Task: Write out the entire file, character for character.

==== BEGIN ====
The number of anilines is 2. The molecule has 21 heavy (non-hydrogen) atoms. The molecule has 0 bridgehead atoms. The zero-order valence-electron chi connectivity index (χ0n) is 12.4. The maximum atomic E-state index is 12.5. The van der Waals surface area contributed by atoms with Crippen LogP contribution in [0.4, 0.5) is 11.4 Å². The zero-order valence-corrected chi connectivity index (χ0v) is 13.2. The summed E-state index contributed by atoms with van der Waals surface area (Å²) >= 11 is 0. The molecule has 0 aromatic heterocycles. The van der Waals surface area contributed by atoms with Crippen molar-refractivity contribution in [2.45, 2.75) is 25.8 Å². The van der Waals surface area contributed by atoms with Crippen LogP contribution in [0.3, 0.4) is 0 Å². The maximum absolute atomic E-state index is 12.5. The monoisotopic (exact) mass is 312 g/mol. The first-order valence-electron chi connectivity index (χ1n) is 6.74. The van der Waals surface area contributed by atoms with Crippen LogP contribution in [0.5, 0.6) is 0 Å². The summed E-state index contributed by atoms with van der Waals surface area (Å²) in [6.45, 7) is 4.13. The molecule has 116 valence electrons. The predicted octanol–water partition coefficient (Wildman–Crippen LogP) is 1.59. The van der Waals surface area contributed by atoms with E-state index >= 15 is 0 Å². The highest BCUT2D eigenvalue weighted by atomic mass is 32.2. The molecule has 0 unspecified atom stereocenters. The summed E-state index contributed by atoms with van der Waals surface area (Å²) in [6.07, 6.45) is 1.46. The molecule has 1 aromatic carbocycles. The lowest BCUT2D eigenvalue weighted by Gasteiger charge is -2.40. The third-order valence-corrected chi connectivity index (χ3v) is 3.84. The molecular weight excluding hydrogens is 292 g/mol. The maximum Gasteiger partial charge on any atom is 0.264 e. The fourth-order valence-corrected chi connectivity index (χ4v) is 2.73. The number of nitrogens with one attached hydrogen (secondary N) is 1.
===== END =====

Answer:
The number of anilines is 2. The molecule has 21 heavy (non-hydrogen) atoms. The molecule has 0 bridgehead atoms. The zero-order valence-electron chi connectivity index (χ0n) is 12.4. The maximum atomic E-state index is 12.5. The van der Waals surface area contributed by atoms with Crippen LogP contribution in [0.4, 0.5) is 11.4 Å². The zero-order valence-corrected chi connectivity index (χ0v) is 13.2. The summed E-state index contributed by atoms with van der Waals surface area (Å²) >= 11 is 0. The molecule has 0 aromatic heterocycles. The van der Waals surface area contributed by atoms with Crippen molar-refractivity contribution in [2.45, 2.75) is 25.8 Å². The van der Waals surface area contributed by atoms with Crippen LogP contribution in [0.3, 0.4) is 0 Å². The maximum absolute atomic E-state index is 12.5. The monoisotopic (exact) mass is 312 g/mol. The first-order valence-electron chi connectivity index (χ1n) is 6.74. The van der Waals surface area contributed by atoms with Crippen LogP contribution in [0.5, 0.6) is 0 Å². The summed E-state index contributed by atoms with van der Waals surface area (Å²) in [6.45, 7) is 4.13. The molecule has 116 valence electrons. The predicted octanol–water partition coefficient (Wildman–Crippen LogP) is 1.59. The van der Waals surface area contributed by atoms with E-state index >= 15 is 0 Å². The highest BCUT2D eigenvalue weighted by atomic mass is 32.2. The molecule has 0 unspecified atom stereocenters. The summed E-state index contributed by atoms with van der Waals surface area (Å²) in [6.07, 6.45) is 1.46. The molecule has 1 aromatic carbocycles. The lowest BCUT2D eigenvalue weighted by Gasteiger charge is -2.40. The third-order valence-corrected chi connectivity index (χ3v) is 3.84. The molecular weight excluding hydrogens is 292 g/mol. The maximum Gasteiger partial charge on any atom is 0.264 e. The fourth-order valence-corrected chi connectivity index (χ4v) is 2.73. The number of nitrogens with one attached hydrogen (secondary N) is 1.